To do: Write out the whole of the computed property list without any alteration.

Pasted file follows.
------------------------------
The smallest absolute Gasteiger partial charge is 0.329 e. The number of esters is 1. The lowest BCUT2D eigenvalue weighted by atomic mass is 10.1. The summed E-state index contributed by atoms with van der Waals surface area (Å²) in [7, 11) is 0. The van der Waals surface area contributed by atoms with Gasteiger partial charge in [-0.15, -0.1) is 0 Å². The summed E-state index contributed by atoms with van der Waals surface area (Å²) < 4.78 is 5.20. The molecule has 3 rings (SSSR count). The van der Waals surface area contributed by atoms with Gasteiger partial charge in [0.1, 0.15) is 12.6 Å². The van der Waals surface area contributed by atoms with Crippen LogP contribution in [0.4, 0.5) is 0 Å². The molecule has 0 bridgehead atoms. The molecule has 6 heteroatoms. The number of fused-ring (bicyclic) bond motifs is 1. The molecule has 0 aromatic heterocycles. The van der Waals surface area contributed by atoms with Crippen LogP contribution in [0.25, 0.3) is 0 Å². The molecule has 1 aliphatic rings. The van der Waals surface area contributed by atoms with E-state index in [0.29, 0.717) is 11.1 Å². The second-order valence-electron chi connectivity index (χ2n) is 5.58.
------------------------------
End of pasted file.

The smallest absolute Gasteiger partial charge is 0.329 e. The number of esters is 1. The lowest BCUT2D eigenvalue weighted by atomic mass is 10.1. The summed E-state index contributed by atoms with van der Waals surface area (Å²) in [7, 11) is 0. The van der Waals surface area contributed by atoms with Gasteiger partial charge in [-0.15, -0.1) is 0 Å². The summed E-state index contributed by atoms with van der Waals surface area (Å²) < 4.78 is 5.20. The molecule has 3 rings (SSSR count). The van der Waals surface area contributed by atoms with Gasteiger partial charge in [0.1, 0.15) is 12.6 Å². The van der Waals surface area contributed by atoms with Crippen LogP contribution in [0.4, 0.5) is 0 Å². The molecule has 0 bridgehead atoms. The molecule has 6 heteroatoms. The number of fused-ring (bicyclic) bond motifs is 1. The molecule has 0 aromatic heterocycles. The van der Waals surface area contributed by atoms with Crippen LogP contribution in [0.25, 0.3) is 0 Å². The molecule has 1 aliphatic rings. The van der Waals surface area contributed by atoms with E-state index in [0.29, 0.717) is 11.1 Å². The second-order valence-electron chi connectivity index (χ2n) is 5.58.